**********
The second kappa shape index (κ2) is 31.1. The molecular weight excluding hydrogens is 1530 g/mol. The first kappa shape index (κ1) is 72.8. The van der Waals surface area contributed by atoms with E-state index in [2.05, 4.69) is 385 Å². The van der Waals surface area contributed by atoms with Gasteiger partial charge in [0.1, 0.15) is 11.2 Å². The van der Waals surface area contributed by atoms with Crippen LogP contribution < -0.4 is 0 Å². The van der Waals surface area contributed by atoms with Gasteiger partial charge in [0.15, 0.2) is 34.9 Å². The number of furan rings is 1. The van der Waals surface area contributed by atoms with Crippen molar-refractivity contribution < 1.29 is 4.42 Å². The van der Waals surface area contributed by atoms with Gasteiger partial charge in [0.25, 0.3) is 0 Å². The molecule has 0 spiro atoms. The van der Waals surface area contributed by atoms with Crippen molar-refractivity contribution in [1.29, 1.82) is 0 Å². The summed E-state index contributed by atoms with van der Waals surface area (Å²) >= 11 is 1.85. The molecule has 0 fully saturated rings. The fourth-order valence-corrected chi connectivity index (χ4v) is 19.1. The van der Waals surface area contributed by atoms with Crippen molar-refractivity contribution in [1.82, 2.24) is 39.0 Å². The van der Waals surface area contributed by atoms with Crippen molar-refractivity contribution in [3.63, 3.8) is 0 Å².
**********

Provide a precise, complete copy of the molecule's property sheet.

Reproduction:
The second kappa shape index (κ2) is 31.1. The molecular weight excluding hydrogens is 1530 g/mol. The first kappa shape index (κ1) is 72.8. The van der Waals surface area contributed by atoms with E-state index in [2.05, 4.69) is 385 Å². The van der Waals surface area contributed by atoms with Gasteiger partial charge in [0.1, 0.15) is 11.2 Å². The van der Waals surface area contributed by atoms with Crippen LogP contribution < -0.4 is 0 Å². The van der Waals surface area contributed by atoms with Gasteiger partial charge in [0.15, 0.2) is 34.9 Å². The number of furan rings is 1. The van der Waals surface area contributed by atoms with Crippen molar-refractivity contribution < 1.29 is 4.42 Å². The van der Waals surface area contributed by atoms with Gasteiger partial charge in [0.25, 0.3) is 0 Å². The molecule has 0 spiro atoms. The van der Waals surface area contributed by atoms with Crippen molar-refractivity contribution in [1.29, 1.82) is 0 Å². The summed E-state index contributed by atoms with van der Waals surface area (Å²) >= 11 is 1.85. The molecule has 0 fully saturated rings. The fourth-order valence-corrected chi connectivity index (χ4v) is 19.1. The van der Waals surface area contributed by atoms with Crippen molar-refractivity contribution in [1.82, 2.24) is 39.0 Å². The van der Waals surface area contributed by atoms with Crippen molar-refractivity contribution in [3.63, 3.8) is 0 Å².